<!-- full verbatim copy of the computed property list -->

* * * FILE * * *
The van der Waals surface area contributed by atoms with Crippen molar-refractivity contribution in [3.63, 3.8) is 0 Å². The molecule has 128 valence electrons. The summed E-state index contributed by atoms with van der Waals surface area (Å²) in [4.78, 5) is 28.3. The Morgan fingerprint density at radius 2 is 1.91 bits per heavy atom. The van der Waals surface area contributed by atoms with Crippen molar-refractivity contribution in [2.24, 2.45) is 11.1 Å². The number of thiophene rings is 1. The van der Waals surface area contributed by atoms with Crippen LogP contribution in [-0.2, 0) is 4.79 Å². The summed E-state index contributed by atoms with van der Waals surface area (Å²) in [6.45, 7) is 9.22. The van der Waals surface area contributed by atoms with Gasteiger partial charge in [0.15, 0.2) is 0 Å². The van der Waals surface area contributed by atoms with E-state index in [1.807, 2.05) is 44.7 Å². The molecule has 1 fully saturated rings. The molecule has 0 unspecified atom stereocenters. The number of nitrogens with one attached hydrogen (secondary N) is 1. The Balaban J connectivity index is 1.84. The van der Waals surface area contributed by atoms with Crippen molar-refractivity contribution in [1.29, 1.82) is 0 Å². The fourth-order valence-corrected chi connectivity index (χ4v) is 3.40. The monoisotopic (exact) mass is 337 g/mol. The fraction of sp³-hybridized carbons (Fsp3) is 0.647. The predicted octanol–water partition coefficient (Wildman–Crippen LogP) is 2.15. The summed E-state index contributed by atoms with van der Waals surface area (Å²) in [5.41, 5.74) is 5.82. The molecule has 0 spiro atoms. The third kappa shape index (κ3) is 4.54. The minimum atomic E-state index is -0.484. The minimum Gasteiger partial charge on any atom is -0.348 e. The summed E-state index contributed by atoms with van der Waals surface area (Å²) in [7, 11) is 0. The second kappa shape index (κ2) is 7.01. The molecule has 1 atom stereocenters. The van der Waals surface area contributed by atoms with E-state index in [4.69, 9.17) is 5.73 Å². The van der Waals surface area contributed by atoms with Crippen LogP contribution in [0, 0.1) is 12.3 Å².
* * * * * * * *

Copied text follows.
The van der Waals surface area contributed by atoms with Crippen molar-refractivity contribution in [3.63, 3.8) is 0 Å². The molecule has 128 valence electrons. The summed E-state index contributed by atoms with van der Waals surface area (Å²) in [4.78, 5) is 28.3. The Morgan fingerprint density at radius 2 is 1.91 bits per heavy atom. The van der Waals surface area contributed by atoms with Crippen molar-refractivity contribution in [2.24, 2.45) is 11.1 Å². The number of thiophene rings is 1. The van der Waals surface area contributed by atoms with Crippen LogP contribution in [-0.2, 0) is 4.79 Å². The summed E-state index contributed by atoms with van der Waals surface area (Å²) in [6.45, 7) is 9.22. The van der Waals surface area contributed by atoms with Gasteiger partial charge in [0.15, 0.2) is 0 Å². The van der Waals surface area contributed by atoms with E-state index in [1.807, 2.05) is 44.7 Å². The molecule has 1 fully saturated rings. The molecule has 0 unspecified atom stereocenters. The number of nitrogens with one attached hydrogen (secondary N) is 1. The Balaban J connectivity index is 1.84. The van der Waals surface area contributed by atoms with Crippen molar-refractivity contribution in [1.29, 1.82) is 0 Å². The fourth-order valence-corrected chi connectivity index (χ4v) is 3.40. The monoisotopic (exact) mass is 337 g/mol. The fraction of sp³-hybridized carbons (Fsp3) is 0.647. The predicted octanol–water partition coefficient (Wildman–Crippen LogP) is 2.15. The summed E-state index contributed by atoms with van der Waals surface area (Å²) in [5.41, 5.74) is 5.82. The molecule has 0 spiro atoms. The third kappa shape index (κ3) is 4.54. The minimum atomic E-state index is -0.484. The minimum Gasteiger partial charge on any atom is -0.348 e. The summed E-state index contributed by atoms with van der Waals surface area (Å²) in [7, 11) is 0. The second kappa shape index (κ2) is 7.01. The molecule has 1 atom stereocenters. The van der Waals surface area contributed by atoms with E-state index in [4.69, 9.17) is 5.73 Å². The van der Waals surface area contributed by atoms with Crippen LogP contribution in [0, 0.1) is 12.3 Å².